Basin Configuration, tectonics and palaeoclimate The fossil record in most areas, apart from the Peshawar region, seems to end in the Llandovery, though extension into the Wenlock cannot be excluded. In the Peshawar region, specifically about Nowshera, as



mentioned above, the Silurian sequence continues up from the Pridoli into the Emsian (Mawson et al., 2003). In the Tethyan Himalaya, Silurian thicknesses gradually increase from west to east concurrent with increase in carbonate. The decrease in thickness may be due to uneven pre-Muth erosion, whereas the increase in carbonate content may indicate relative deepening of the basin eastwards. The Nilgiri Massif in Nepal may have formed the distal part of the basin until at least, according to grapolites in Late Llandovery, as revealed by the graptolite fauna. In the Tethyan regions, several shoaling cycles commence from midlower shoreface and terminate in upper shoreface sedimentation close to an undathem (microfacies belt 7 of Wilson, 1975) or the subtidal-intertidal interface with periodic storms (Bhargava, 2008b) or zero energy carbonate sedimentation (S. Kumar et al., 1977). Initially (Llandovery) the Peshawar Basin was shallow, witnessing deposition of clastics with occasional conglomerate. There was a deepening in Ludlow-Pridoli time (Talent and Bhargava, 2003) creating conditions favourable for conodont animals to thrive; the terminal part of the sequence displays a regressive cycle leading to withdrawal of the sea. An interval of erosion occurred prior to the ? EarlyMiddle Devonian transgression (Bhargava, 2008b). It is difficult to decide whether the movement terminating the Silurian basin was the culmination of the Cambrian orogeny or was an unrelated and independent event. A preponderance of limestone indicates extension of a warm, possibly arid climate, with periodic humid phases when clastics were deposited.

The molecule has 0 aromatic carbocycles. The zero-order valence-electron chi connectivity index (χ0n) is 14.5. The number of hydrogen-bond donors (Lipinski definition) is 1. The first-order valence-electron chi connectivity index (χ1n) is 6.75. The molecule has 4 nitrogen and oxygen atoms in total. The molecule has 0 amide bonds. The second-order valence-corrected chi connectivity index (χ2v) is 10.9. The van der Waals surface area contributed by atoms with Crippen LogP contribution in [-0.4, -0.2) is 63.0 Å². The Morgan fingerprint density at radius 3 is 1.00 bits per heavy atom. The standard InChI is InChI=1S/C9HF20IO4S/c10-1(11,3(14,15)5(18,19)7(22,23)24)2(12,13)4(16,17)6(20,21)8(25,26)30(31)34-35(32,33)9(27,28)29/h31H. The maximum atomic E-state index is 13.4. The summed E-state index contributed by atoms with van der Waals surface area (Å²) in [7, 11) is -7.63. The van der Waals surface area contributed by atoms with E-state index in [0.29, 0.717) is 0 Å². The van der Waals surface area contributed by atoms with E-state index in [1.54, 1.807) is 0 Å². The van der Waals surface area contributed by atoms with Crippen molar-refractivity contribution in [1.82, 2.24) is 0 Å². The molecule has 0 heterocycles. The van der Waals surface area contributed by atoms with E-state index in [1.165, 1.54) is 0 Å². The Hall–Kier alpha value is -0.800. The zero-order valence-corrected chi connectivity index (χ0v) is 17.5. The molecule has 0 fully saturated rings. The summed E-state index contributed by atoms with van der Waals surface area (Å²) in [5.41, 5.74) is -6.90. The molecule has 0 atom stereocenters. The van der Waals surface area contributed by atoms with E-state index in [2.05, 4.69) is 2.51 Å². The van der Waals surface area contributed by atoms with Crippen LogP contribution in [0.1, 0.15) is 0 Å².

ACKNOWLEDGEMENT Grateful thanks are due to Prof J.A. Talent, who was kind enough to critically review this manuscript despite his illness. The paper formed the basic material for the 40th Birbal Sahni Memorial Lecture delivered on the Founder’s Day Function of the Birbal Sahni Institute of Palaeobotany, Lucknow on 14th November, 2010.